Performance quoted is past performance and is not indicative of future results. Assumes IRA balance of $1M at age 60 with 6% growth year-over-year. Roth conversions occur from 62 years old to 72 years old and assumes all IRA growth is converted to the Roth on an annual basis. For Illustrative Purposes Only.
As a result of converting $60,000—equivalent to 6% annual growth in the traditional IRA balance—to a Roth IRA each year from ages 62 to 72, the retiree in this hypothetical example would have a balance of more than $2 million at age 85. This is possible because the person can let their Roth IRA grow tax-free while relying on RMDs from their traditional IRA as income. If left untouched, the Roth IRA balance in this example would reach nearly $5 million by the time the retiree was 100.
“You’re reducing the balance of that traditional IRA, which is helping to reduce the amount you’re going to have to take out in RMDs in later years,” Barlow added. “So, the income tax impact is less on you.”
Under the federal SECURE Act, which took effect Jan. 1, 2020, non-spouse beneficiaries who inherit an IRA must (with some limited exceptions) take distributions of all IRA funds within 10 years after the account owner’s death. A Roth conversion helps ensure that the inherited retirement account balance is tax-free—relieving beneficiaries of the income impact from the 10-year withdrawal requirement.
“You can actually use the Roth as one more layer of tax-free benefits,” Barlow said. “Not just for yourself, but it’s now a significant value for that wealth transfer strategy.”
The CARES Act relief package passed by Congress in March 2020 “changed the game when it comes to Roth (conversions) in the sense that two pieces of the puzzle have become more advantageous,” Barlow said. “It waived the 2020 RMDs, which opened the door for Roth conversions.”
People over age 72 who normally would be required to withdraw funds from their traditional IRA can instead contribute to their Roth IRA this year without first having to take an RMD. Also, given the current volatility in the stock market, people have an opportunity to convert IRA assets that might be at a depressed value right now into a Roth IRA for tax-free growth.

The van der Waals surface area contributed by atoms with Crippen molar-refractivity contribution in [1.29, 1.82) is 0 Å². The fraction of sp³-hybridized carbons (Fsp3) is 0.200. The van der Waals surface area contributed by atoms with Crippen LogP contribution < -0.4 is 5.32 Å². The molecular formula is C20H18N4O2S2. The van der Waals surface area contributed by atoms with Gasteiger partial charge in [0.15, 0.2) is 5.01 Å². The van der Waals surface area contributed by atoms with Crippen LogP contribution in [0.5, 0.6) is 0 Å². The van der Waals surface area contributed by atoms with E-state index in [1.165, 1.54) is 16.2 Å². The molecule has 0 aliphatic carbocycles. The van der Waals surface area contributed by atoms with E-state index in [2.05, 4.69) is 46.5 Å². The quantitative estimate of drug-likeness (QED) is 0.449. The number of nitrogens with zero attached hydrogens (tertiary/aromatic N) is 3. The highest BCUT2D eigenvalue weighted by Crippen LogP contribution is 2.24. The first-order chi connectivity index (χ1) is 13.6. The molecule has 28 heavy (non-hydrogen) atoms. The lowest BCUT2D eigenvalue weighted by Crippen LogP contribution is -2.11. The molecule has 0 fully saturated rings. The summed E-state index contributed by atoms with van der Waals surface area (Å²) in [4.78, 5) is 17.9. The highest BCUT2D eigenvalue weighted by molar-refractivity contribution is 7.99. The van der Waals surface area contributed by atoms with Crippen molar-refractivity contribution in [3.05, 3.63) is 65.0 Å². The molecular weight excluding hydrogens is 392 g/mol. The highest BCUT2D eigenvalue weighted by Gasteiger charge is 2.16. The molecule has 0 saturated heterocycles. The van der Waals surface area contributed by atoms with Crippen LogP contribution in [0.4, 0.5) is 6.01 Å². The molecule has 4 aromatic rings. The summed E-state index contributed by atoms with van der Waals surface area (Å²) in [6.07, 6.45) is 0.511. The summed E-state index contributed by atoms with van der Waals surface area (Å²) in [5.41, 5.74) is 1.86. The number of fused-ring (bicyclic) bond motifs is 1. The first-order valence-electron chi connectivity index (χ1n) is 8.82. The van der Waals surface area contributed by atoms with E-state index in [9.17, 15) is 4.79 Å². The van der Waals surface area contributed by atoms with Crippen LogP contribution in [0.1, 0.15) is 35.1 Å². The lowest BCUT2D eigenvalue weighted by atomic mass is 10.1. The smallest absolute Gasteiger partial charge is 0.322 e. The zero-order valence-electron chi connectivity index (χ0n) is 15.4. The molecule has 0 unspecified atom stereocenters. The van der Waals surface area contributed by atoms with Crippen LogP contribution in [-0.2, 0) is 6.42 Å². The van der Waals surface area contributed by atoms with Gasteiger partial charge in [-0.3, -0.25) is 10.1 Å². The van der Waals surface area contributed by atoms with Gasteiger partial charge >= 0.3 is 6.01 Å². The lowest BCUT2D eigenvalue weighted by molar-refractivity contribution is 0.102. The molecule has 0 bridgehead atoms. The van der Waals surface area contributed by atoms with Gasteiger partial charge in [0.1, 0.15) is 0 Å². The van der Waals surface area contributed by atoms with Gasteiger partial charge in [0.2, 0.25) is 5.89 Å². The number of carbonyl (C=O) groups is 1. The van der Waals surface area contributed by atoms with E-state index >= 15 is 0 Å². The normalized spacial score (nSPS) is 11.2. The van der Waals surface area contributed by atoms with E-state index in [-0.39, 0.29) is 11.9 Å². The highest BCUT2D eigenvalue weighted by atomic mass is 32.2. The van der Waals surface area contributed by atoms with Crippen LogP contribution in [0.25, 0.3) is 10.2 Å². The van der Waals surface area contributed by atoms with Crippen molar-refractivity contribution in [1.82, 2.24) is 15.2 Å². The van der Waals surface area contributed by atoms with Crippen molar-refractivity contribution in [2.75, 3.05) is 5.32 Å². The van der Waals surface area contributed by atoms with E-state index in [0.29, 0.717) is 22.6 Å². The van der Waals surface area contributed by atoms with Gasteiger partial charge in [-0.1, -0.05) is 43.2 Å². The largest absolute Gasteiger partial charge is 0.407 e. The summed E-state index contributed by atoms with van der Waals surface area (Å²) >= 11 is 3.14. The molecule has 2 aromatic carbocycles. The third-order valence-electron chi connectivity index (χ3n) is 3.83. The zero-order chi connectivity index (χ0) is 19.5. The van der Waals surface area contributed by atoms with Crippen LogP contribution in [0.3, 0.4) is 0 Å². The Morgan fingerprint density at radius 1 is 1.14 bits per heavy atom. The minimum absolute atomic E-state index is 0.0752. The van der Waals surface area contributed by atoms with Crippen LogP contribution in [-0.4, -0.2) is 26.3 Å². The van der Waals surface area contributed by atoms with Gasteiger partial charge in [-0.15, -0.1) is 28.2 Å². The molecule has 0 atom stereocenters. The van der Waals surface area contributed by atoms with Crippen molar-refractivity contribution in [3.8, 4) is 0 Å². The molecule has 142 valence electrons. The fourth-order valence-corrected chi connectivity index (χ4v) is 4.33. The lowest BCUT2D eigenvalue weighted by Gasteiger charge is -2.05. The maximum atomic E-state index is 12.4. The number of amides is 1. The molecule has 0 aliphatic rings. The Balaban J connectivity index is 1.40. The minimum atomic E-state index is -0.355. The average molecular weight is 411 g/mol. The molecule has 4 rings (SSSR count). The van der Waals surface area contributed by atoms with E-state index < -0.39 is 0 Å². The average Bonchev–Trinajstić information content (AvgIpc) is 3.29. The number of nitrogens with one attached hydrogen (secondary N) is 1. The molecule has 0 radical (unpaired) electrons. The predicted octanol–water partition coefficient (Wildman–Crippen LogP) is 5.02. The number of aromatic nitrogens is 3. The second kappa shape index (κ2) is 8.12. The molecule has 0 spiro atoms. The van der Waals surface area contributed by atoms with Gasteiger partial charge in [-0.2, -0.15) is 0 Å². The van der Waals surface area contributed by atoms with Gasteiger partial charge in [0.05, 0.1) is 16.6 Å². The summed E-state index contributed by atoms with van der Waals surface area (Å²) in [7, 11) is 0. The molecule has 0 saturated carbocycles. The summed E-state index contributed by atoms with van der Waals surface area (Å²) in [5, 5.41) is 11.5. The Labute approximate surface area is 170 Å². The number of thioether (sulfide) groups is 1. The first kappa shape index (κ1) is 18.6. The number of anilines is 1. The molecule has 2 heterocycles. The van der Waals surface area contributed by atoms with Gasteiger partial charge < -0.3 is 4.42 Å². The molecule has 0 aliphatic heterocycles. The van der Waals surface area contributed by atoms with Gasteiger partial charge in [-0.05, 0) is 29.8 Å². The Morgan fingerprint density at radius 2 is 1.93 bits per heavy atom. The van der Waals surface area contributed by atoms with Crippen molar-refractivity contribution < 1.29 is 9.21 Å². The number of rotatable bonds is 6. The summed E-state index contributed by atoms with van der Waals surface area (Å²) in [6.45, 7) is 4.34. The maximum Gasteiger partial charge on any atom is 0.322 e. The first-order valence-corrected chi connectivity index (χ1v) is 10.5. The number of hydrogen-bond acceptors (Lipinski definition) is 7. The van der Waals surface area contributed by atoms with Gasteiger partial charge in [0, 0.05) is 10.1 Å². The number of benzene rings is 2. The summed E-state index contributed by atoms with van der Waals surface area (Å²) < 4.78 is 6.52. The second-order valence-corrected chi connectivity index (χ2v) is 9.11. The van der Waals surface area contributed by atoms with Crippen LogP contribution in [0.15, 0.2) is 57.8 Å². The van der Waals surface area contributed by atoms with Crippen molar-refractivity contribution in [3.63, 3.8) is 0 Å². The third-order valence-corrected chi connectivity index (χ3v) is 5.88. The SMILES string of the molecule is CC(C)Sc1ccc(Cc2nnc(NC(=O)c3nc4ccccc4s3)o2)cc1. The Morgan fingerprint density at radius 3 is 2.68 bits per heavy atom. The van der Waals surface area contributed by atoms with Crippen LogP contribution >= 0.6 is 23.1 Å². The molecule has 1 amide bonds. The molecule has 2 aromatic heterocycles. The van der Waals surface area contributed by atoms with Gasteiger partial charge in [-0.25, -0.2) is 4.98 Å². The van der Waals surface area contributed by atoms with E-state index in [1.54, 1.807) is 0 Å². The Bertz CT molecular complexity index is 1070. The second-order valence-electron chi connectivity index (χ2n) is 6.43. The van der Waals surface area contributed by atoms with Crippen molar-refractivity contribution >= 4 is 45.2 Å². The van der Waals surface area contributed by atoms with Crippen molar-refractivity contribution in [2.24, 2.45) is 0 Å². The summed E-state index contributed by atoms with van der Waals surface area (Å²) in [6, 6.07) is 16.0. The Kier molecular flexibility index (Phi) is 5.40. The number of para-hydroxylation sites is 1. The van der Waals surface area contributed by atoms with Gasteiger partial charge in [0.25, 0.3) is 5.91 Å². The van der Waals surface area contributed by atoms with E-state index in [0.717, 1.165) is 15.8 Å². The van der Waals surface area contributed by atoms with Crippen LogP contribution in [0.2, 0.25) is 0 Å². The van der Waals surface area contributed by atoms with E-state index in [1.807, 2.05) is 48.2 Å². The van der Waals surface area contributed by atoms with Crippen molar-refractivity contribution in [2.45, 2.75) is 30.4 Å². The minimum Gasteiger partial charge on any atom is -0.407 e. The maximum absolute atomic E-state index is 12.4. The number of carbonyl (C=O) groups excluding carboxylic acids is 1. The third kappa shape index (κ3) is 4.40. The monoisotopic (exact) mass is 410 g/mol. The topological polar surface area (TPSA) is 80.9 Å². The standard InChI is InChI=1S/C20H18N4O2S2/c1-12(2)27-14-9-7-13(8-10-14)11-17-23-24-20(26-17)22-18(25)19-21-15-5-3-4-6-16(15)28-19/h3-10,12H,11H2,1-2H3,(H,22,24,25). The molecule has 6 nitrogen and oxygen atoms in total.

For example, a married couple with a base income of $110,000 who normally would take an RMD of $60,000 this year—raising their 2020 taxable income to $170,000—could instead move that $60,000 to a Roth IRA. The couple’s taxable income is still $170,000, but a substantial portion of that money can continue to grow tax-free.
Another tax-saving strategy created by the CARES Act is to do a Roth conversion in tandem with a large charitable contribution. For any cash donations you make to 501(c)(3) public charities this year, you will be able to deduct the full amount—up to 100% of your adjusted gross income (AGI)—on your 2020 tax return. Previously, the deduction limit has been 60% of AGI. Therefore, if you were to make a large charitable donation and do a Roth conversion this year, the tax liability for your Roth IRA contribution could potentially be reduced to zero.
“There are a lot of great opportunities at the end of the day when it comes to Roth conversions,” Barlow concluded. “To navigate this specifically for yourself, you’ll want to determine the cost vs. benefit of paying the taxes now and putting money into that tax-free bucket.” He encouraged people to consult with their financial advisor and tax preparer on the best approach to making a Roth conversion—if doing so would make sound financial sense.